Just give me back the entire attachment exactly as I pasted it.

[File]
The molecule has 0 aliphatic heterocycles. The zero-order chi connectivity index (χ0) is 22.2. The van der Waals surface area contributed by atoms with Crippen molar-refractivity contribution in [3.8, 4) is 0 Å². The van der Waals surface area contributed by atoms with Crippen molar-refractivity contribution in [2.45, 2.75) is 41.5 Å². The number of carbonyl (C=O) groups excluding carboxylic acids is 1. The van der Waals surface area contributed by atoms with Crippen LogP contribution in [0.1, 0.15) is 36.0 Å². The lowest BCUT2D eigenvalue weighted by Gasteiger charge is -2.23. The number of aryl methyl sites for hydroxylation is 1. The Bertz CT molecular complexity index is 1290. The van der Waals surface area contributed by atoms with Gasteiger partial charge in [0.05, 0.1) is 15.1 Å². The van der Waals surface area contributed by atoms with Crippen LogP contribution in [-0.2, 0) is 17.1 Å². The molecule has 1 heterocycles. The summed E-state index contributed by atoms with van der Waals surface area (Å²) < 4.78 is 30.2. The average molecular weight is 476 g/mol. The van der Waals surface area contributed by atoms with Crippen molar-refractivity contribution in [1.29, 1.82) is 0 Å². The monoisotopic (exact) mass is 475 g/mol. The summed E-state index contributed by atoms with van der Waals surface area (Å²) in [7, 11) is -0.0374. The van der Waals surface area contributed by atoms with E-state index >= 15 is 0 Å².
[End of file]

The molecule has 0 aliphatic heterocycles. The zero-order chi connectivity index (χ0) is 22.2. The van der Waals surface area contributed by atoms with Crippen molar-refractivity contribution in [3.8, 4) is 0 Å². The van der Waals surface area contributed by atoms with Crippen molar-refractivity contribution in [2.45, 2.75) is 41.5 Å². The number of carbonyl (C=O) groups excluding carboxylic acids is 1. The van der Waals surface area contributed by atoms with Crippen LogP contribution in [0.1, 0.15) is 36.0 Å². The lowest BCUT2D eigenvalue weighted by Gasteiger charge is -2.23. The number of aryl methyl sites for hydroxylation is 1. The Bertz CT molecular complexity index is 1290. The van der Waals surface area contributed by atoms with Gasteiger partial charge in [0.05, 0.1) is 15.1 Å². The van der Waals surface area contributed by atoms with Crippen LogP contribution in [-0.2, 0) is 17.1 Å². The molecule has 1 heterocycles. The summed E-state index contributed by atoms with van der Waals surface area (Å²) < 4.78 is 30.2. The average molecular weight is 476 g/mol. The van der Waals surface area contributed by atoms with Crippen molar-refractivity contribution in [1.29, 1.82) is 0 Å². The monoisotopic (exact) mass is 475 g/mol. The summed E-state index contributed by atoms with van der Waals surface area (Å²) in [7, 11) is -0.0374. The van der Waals surface area contributed by atoms with E-state index >= 15 is 0 Å².